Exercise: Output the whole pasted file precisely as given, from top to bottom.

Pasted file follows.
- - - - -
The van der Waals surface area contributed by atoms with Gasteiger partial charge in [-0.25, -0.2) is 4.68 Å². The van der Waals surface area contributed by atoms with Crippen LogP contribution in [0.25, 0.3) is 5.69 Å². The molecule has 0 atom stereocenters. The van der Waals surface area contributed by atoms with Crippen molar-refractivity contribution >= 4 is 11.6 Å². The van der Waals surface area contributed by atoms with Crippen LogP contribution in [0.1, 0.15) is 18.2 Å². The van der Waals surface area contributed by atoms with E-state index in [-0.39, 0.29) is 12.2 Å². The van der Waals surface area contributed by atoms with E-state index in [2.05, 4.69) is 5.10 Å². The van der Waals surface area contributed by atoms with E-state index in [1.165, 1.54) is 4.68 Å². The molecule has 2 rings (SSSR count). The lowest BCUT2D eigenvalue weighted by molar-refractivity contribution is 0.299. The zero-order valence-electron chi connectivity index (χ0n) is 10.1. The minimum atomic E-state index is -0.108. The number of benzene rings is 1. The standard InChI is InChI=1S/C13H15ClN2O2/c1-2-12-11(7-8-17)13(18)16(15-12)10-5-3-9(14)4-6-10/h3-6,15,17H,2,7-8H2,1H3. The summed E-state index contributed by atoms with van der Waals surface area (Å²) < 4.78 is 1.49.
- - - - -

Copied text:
The van der Waals surface area contributed by atoms with Gasteiger partial charge in [-0.25, -0.2) is 4.68 Å². The van der Waals surface area contributed by atoms with Crippen LogP contribution in [0.25, 0.3) is 5.69 Å². The molecule has 0 atom stereocenters. The van der Waals surface area contributed by atoms with Crippen molar-refractivity contribution >= 4 is 11.6 Å². The van der Waals surface area contributed by atoms with Crippen LogP contribution in [0.1, 0.15) is 18.2 Å². The van der Waals surface area contributed by atoms with E-state index in [-0.39, 0.29) is 12.2 Å². The van der Waals surface area contributed by atoms with E-state index in [2.05, 4.69) is 5.10 Å². The van der Waals surface area contributed by atoms with E-state index in [1.165, 1.54) is 4.68 Å². The molecule has 2 rings (SSSR count). The lowest BCUT2D eigenvalue weighted by molar-refractivity contribution is 0.299. The zero-order valence-electron chi connectivity index (χ0n) is 10.1. The minimum atomic E-state index is -0.108. The number of benzene rings is 1. The standard InChI is InChI=1S/C13H15ClN2O2/c1-2-12-11(7-8-17)13(18)16(15-12)10-5-3-9(14)4-6-10/h3-6,15,17H,2,7-8H2,1H3. The summed E-state index contributed by atoms with van der Waals surface area (Å²) < 4.78 is 1.49.